cognitive-origins definition. For example, surprise
and "being abandoned" are not OC&C emotions because
they are cognitive states rather than affective states. While "being
abandoned" is often the antecedent leading to fear, anxiety,
etc, OC&C point out that emotions are not an eventuality of
"being abandoned." It is a sensible point in general to
tease apart non-emotional antecedent states from
the affective consequent states. Furthermore, OC&C point out
that affective states may be undifferentiated or
differentiated. Usually the typical flow is from
unemotional state to undifferentiated affective reaction (e.g.
feeling displeased) to differentiated emotions (e.g. resentment,
reproach, anger). There is a superpositioning relationship
between this flow and the left-to-right appraisal flow. Anger is
typically felt not about an event, but about an agent causing the
event. Finding the cause gives shape and directedness to emotions,
clarifying the vagueries of "events."
the details of OC&C's theory lie some nice confirmatory parallels
to my own work on emotions and attitudes. In my What Would They
Think? project (Liu & Maes, 2004), the idea that attitudes are
the result of reflexive conditioning is consistent with the notion
that objective appraisal involves instaneous, "unthoughtful"
attraction judgements, much like the idea that human pre-dispositions
like tastes and personal aesthetics are opaque to explanation and
introspection. One of the subeventual appraisals leads to what OC&C
calls prospect-based emotions. What this amounts
to is judging a current event based on its likely causal
implications. This kind of temporal connotation
is how Emotus Ponens is able to characterise events by situating
it in a contextual neighborhood of concepts (Liu et al., 2003a).
Emotus Ponens also bears other parallels to OC&C's theory insofar
as EP parses out events, people, and things from text and makes
those three semantic types the subject of appraisal. Events lead
to causal projection and abductive explanation, while people and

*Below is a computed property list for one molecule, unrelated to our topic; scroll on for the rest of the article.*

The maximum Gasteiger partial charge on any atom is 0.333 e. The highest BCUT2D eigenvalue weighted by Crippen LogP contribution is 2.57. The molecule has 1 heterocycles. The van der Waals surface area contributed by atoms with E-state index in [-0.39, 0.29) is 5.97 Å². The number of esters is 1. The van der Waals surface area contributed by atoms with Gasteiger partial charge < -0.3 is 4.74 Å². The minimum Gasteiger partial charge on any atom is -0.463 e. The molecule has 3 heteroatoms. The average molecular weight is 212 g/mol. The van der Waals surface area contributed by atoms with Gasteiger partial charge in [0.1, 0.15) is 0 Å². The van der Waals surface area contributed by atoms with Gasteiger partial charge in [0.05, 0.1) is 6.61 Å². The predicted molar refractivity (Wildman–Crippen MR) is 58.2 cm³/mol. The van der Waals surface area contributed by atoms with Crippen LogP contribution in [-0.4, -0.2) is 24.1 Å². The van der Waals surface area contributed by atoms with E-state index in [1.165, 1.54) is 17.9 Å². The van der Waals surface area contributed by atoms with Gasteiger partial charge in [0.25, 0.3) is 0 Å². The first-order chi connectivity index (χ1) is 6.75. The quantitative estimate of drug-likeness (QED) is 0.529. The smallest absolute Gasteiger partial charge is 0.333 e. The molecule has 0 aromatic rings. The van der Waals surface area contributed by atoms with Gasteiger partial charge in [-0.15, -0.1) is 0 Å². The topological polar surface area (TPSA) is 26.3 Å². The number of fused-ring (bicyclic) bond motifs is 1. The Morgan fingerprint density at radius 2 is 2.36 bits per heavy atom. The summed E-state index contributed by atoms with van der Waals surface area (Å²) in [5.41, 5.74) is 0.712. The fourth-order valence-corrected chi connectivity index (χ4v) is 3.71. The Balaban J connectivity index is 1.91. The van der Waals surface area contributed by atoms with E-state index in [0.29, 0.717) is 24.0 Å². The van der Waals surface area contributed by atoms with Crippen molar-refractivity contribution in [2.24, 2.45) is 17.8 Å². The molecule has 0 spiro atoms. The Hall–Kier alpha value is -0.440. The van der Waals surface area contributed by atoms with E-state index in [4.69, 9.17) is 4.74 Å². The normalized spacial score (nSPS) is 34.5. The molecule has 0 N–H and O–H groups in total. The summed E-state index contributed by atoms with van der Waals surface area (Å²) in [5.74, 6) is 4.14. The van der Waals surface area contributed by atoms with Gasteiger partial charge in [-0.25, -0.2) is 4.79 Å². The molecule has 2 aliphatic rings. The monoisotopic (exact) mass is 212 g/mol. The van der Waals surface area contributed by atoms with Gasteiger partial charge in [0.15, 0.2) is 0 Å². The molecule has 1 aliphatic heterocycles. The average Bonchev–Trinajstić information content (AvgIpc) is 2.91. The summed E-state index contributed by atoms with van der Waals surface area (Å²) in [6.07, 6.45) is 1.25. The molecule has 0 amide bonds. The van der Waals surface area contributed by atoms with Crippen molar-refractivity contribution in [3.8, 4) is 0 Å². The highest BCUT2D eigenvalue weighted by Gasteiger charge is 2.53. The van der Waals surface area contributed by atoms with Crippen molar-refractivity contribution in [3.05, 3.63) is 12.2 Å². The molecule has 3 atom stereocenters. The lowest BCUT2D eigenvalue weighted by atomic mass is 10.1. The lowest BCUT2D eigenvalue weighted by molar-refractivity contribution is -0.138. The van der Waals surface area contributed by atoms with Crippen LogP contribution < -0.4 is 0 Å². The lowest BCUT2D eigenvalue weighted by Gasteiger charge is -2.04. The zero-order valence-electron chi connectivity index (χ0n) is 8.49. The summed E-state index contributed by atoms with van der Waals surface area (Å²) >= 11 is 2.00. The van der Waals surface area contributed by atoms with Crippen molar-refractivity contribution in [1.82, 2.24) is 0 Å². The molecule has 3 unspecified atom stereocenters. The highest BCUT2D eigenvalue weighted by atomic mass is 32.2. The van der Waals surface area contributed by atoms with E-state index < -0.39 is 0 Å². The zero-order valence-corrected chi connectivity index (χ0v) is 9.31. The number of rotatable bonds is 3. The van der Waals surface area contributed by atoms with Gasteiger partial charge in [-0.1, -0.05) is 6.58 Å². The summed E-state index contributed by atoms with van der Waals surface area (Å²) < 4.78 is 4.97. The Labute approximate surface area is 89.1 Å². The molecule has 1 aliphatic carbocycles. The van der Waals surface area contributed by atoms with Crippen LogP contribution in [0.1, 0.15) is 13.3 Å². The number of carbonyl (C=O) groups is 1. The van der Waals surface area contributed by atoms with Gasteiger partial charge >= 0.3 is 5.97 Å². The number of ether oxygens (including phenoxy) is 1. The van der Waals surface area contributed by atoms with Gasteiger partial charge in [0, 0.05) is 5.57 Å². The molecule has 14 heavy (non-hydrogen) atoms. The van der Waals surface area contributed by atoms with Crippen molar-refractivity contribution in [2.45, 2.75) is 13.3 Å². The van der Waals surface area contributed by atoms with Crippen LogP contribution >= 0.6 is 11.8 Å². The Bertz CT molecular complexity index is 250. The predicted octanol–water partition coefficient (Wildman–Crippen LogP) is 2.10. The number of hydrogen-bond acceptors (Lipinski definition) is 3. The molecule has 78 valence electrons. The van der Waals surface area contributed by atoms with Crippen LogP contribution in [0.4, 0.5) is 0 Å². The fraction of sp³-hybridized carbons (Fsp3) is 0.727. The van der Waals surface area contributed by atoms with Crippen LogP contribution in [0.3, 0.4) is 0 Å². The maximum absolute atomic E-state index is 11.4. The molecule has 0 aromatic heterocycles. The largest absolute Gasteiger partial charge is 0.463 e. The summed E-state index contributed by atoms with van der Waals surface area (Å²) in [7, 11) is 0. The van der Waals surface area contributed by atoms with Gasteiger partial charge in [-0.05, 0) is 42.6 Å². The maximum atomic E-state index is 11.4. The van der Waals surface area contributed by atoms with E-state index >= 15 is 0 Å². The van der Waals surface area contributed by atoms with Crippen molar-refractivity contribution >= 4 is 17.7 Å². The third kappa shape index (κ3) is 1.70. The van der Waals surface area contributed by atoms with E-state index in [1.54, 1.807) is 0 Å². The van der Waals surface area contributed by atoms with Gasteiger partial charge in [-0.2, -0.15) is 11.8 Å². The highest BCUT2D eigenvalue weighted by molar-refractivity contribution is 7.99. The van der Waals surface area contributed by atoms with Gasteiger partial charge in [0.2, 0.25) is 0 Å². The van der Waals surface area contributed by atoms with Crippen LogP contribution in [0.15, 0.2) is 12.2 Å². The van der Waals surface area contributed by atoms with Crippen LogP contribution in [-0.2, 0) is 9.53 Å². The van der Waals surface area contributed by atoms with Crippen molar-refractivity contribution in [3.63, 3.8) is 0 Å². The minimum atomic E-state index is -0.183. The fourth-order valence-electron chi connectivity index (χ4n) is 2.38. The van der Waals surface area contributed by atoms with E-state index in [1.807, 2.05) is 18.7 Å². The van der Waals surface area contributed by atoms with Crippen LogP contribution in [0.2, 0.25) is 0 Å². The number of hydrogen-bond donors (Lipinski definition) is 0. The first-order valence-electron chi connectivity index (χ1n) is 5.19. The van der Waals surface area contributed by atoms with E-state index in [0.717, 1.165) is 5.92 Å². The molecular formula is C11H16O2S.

things are characterised based on their typical properties and class-based
inheritances. Also, there is agreement between the two works on
the tenet that surface linguistic features not dominate the assessment
of emotions. The emotions contained in text amounts to more than
an integration of surface features but rather requires digging down
to the signified. Another parallel between WWTT and OC&C is
that in WWTT, an affective valence is associated with both an event
in-the-vague, and also a found root cause of an event (mapping to
OC&C's agents); also, WWTT's identification of self-conscious
emotions in the manner of Marvin Minsky's The Emotion Machine
(forthcoming) maps well to OC&C's self-agent attributions.
insights in OC&C. First is concerning the intensity modulation
of emotions. The authors argue that realism, self-involvedness,
attention-grabbing, and prior arousal constitute an important global
context for determining the intensity of an emotional reaction.
There are also a slew of emotion-specific and event/agent/object
-specific priors which serve as reference points against a reaction
can be made. Second, in the proposed scheme, certain emotions can
be characterised as compound emotions if they require
the presence of some combination of event/agent/object reaction.
For example, gratification and anger
both require a prospect-irrelevant well-being event appraisal combined
with a self-agent attribution appraisal. One final insight: this
cognitive appraisal does not necessarily have to be consciously